It is as surprising to me as it may be to you that of all the places we visited during our tour, it is the city of Budapest that pops up most often in my post-trip daydreams. Budapest was never even remotely on my bucket list, but now I am continually plotting schemes to return there. The plot generally involves a fantasy of magically finding an apartment to let above the posh shops on elegant Andrássy Avenue and leisurely wandering this beautiful city for weeks and weeks and weeks…
Leisurely was not exactly the by-word for this visit, however. As neophytes departing our river boat we were armed with only the most scant knowledge of the city. Oh, it’s two cities you say? There is Buda, rising majestically on that massive knuckle of a hill above the west bank of the Danube, and then there is Pest fanning out on the flat to the east. Geographically, it reminded me a bit of Prague. But it is different from Prague, somehow. In my memories, it is somehow more airy and graceful. Much as I adore Prague, and long to stand again on the Charles Bridge, it is Budapest that most captured my heart.
After our tour of the Central Market, we boarded the Tauck buses for a precipitous climb up the hill. Our destination was the magnificent Matthias Church, perched alongside the famed Fisherman’s Bastion in Buda’s Castle District. The original church was built back in 1015, but was somehow lost to history. The current building was raised in the 14th century and restored in the 19th century. A church is a church is a church after you’ve been touring awhile, but this one is special, and memorable for the details that remind us that it was used as a mosque for some time after the Turkish conquest of Budapest in 1526.
This was our one and only rainy day of the whole trip – after touring the church we took refuge under the canopy of a nearby outdoor café. The CE pronounced the coffee to be as heavenly as the spires of Matthias.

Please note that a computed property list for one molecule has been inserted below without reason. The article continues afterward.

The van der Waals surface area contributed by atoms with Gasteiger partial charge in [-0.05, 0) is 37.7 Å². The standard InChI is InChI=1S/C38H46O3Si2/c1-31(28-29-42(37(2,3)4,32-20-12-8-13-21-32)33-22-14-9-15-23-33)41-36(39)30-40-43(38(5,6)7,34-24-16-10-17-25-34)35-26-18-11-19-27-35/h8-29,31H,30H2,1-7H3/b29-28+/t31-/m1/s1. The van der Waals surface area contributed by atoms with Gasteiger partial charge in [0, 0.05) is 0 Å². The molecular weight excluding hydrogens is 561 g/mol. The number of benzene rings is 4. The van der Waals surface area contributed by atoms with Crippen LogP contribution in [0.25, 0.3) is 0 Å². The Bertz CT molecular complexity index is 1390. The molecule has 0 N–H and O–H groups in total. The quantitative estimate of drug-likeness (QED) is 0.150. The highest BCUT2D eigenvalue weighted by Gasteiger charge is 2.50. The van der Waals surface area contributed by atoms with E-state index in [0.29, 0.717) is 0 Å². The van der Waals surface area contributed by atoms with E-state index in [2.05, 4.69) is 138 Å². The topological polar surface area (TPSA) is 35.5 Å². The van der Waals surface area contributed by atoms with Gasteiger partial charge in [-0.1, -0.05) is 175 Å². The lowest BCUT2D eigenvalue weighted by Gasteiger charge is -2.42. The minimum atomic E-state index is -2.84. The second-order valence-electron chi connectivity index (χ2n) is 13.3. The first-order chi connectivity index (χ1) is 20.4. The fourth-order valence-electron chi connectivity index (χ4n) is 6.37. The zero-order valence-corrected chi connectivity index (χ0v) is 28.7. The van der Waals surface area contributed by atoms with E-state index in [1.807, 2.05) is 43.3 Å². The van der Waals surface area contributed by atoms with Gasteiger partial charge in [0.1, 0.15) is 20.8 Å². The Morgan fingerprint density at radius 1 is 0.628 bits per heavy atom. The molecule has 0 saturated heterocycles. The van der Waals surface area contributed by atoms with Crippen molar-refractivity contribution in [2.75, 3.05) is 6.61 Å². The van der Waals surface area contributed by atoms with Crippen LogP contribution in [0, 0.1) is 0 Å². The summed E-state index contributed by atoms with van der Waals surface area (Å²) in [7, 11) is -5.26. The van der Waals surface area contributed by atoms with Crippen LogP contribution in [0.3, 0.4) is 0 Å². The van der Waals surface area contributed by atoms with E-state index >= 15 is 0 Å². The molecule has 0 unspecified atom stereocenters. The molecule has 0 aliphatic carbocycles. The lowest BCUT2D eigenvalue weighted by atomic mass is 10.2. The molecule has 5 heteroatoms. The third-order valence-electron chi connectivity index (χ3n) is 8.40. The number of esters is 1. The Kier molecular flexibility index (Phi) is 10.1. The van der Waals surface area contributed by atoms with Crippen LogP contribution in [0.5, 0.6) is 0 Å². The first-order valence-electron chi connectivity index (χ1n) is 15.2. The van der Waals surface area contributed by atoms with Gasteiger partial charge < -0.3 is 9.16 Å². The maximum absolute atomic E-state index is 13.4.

Also heavenly was the view of Pest below from the Fisherman’s Bastion:
We rumbled back down the hill to visit Hungarian Parliament, which is as sacred to its countrymen as any church:
A few blocks from Parliament is the Ministry of Agriculture, where our guide proudly showed us the bullet holes in the wall from the Bloody Thursday uprising of 1956 when the Hungarians revolted courageously, albeit in vain, against Communist rule.
There was Liberty Square and its somber memorial of WWII German occupation:
And the Dohány Street Synagogue, viewed today as a poignant reminder of the Holocaust. We were surprised to learn that the familiar names of actor Tony Curtis and make-up doyenne Estée Lauder were instrumental in funding the synagogue’s post WWII restoration.
For me the most heart-wrenching reminder of the Holocaust was the Shoes on the Danube memorial to the Jews executed on the Danube’s bank in 1944 and 1945 by the pro-Nazi Arrow Cross Party. We walked extra miles on one of our precious days in Budapest to see this and it was worth every step.
As we wandered the city on our own, we were surprised to encounter a statue of John Calvin, or — as he is known in Hungary — Kálvin János, next to the Kálvin Square Reformed Church:
And then, we happened upon the imposing St. Stephen’s Basilica in the midst of a glorious organ concert:
Of course, everyone worships a bit differently – and among the most sacred experiences we had was a memorable lunch at the venerable Café Kör. The restaurant’s unprepossessing exterior and cash-only policy protects it somewhat from the tourist hordes, but the simple yet satisfying cuisine can’t be beat. The menu is humbly presented on a white board:
And once the waiter decided we were temperamentally attuned to their liking, and with sufficient Hungarian forints in our pockets,
he steered us toward a strudel for dessert that now haunts those Budapestian daydreams of mine. I’ve never, ever tasted anything called a strudel that came close to this:
I’m sure we didn’t experience all that was holy in Budapest, but it was a good start!